Behaviour in children under three years old
Baby and toddler behaviour can delight, amuse, frustrate and confuse you. Each different stage brings new behaviour to make sense of.
Taking the time to understand your child’s behaviour is the best way to tune into their feelings and help them find positive ways to tell you what they need.
Newborns and crying
Crying is your newborn’s way of telling you what he or she needs. Your baby will cry to tell you when they're hungry, uncomfortable, tired or unwell.
You can’t ‘spoil’ your newborn with too much attention. Every bit of attention you give your baby now helps them grow and develop.
It’s normal for babies to cry and fuss for about three hours a day. Some babies cry more at certain times of day, like the late afternoon or evening. This might be because they’re over-stimulated by all the sensations of the day. And some babies cry more than others, simply because all babies are different.
Your newborn might have long bouts of unexplainable crying — when you’ve ruled out all the reasons you can think of, and you just can’t comfort them. Some people put this down to wind, but many doctors now think this is just natural behaviour for some babies.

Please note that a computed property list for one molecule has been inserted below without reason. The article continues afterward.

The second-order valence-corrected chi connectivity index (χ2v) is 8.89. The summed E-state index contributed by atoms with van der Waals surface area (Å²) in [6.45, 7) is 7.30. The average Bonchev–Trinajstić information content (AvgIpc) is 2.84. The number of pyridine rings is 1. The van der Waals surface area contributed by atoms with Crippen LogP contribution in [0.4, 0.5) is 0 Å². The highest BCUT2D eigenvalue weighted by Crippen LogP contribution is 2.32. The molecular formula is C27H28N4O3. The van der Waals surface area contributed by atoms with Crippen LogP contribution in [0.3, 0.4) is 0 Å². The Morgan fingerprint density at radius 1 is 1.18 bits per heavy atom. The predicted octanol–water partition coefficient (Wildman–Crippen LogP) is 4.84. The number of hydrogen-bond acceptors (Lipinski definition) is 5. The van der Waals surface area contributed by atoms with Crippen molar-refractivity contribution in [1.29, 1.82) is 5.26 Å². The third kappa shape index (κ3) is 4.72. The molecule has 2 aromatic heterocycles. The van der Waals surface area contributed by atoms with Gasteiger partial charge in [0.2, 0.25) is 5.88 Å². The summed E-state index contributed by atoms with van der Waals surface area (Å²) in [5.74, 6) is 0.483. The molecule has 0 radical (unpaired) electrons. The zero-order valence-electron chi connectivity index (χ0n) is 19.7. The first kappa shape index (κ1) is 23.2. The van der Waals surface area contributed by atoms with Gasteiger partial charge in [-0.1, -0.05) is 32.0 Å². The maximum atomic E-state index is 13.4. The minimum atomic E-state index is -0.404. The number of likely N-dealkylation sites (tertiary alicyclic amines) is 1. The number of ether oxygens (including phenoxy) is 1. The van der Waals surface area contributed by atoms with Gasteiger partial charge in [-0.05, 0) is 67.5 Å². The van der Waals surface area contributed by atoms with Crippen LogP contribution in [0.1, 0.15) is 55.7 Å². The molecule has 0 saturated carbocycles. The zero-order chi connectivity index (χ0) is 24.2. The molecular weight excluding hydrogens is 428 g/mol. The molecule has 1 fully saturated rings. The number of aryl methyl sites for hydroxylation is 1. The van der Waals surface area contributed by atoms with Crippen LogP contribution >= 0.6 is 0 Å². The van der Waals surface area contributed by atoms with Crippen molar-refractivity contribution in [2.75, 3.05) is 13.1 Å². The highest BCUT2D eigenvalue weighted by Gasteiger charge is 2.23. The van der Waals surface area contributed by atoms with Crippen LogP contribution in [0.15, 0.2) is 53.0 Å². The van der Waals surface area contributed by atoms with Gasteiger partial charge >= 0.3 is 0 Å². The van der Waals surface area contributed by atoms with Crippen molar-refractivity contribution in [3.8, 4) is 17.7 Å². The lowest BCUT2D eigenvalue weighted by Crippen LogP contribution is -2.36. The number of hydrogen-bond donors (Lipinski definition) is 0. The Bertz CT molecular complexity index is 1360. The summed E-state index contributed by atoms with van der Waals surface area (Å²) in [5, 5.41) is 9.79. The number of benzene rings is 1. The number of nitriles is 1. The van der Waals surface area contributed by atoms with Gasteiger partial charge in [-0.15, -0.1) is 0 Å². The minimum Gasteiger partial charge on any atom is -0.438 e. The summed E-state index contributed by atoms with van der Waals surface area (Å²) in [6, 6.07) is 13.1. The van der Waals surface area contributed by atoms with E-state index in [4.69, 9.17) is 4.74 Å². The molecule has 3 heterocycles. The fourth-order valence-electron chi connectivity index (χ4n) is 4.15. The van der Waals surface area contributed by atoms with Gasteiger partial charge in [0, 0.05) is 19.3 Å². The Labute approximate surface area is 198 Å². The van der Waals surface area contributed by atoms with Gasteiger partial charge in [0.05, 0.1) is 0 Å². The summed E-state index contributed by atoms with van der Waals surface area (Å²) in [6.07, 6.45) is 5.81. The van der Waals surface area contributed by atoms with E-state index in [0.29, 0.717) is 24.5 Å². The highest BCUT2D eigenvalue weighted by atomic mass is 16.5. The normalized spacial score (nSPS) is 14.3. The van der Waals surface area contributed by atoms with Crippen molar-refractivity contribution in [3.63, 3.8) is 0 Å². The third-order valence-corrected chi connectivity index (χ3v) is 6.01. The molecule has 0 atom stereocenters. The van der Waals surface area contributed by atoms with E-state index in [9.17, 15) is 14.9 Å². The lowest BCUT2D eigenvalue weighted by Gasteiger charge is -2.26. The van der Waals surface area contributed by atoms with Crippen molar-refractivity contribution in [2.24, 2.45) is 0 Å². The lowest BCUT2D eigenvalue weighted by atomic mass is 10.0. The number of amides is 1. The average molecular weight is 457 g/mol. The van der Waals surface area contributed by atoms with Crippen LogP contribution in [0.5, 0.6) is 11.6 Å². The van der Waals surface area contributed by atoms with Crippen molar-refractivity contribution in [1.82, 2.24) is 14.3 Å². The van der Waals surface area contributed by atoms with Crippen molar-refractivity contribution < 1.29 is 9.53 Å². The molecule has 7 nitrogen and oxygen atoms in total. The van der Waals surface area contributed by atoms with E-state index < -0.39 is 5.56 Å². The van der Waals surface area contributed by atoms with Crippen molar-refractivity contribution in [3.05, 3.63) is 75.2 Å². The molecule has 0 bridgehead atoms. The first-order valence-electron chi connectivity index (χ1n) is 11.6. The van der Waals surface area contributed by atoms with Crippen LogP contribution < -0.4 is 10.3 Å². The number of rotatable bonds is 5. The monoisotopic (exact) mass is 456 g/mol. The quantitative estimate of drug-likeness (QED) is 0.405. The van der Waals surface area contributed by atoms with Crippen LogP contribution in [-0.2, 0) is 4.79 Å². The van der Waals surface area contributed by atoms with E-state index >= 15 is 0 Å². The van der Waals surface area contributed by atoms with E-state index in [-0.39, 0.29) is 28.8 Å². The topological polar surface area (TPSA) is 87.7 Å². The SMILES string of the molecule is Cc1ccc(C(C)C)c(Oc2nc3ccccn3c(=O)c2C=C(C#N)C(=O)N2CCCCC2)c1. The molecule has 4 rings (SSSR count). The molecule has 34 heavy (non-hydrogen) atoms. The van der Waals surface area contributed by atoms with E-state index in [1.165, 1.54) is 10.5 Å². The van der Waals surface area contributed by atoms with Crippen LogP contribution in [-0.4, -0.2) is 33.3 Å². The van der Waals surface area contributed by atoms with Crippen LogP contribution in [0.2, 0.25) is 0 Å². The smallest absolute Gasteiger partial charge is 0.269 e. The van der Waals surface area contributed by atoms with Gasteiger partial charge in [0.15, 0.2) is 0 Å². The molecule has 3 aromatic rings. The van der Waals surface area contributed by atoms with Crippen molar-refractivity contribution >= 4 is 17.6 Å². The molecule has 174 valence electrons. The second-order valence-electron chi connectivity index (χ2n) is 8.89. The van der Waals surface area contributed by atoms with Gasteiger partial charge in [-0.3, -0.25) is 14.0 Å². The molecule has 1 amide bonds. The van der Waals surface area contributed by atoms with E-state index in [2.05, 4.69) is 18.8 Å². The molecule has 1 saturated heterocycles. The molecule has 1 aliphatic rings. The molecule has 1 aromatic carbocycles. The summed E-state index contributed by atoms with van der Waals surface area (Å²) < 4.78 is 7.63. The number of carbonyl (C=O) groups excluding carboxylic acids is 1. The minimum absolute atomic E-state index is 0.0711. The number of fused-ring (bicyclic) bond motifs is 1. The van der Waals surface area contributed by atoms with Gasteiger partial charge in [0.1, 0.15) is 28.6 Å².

Try these ideas when your baby cries
, and you’ve ruled out hunger, discomfort, tiredness and illness:
- Reduce stimulation: try sitting with your baby in a quiet, dimmed room.
- Lie your baby on his side and rhythmically pat their back (turn them onto their back if they fall asleep).
- Put your baby in a pram or a baby sling and go for a walk. It’s sometimes easier to cope when you’re on the move.
- If you feel frustrated, angry, helpless or distressed, it’s okay to leave your baby to cry for a short time. Lie your baby on its back in a safe place, like a cot, while you take a five-minute break.
- Seek help if you feel that you can’t cope and you might hurt your child. Talk to your GP or child and family health nurse to start with.
The good news is crying peaks at about six weeks old
. As babies get older, their crying tends to be spread throughout the day, and it gets easier to work out what they’re trying to tell you.
For part two in the series, click here.
For part three in the series, click here.
This article was published courtesy of the Raising Children Network.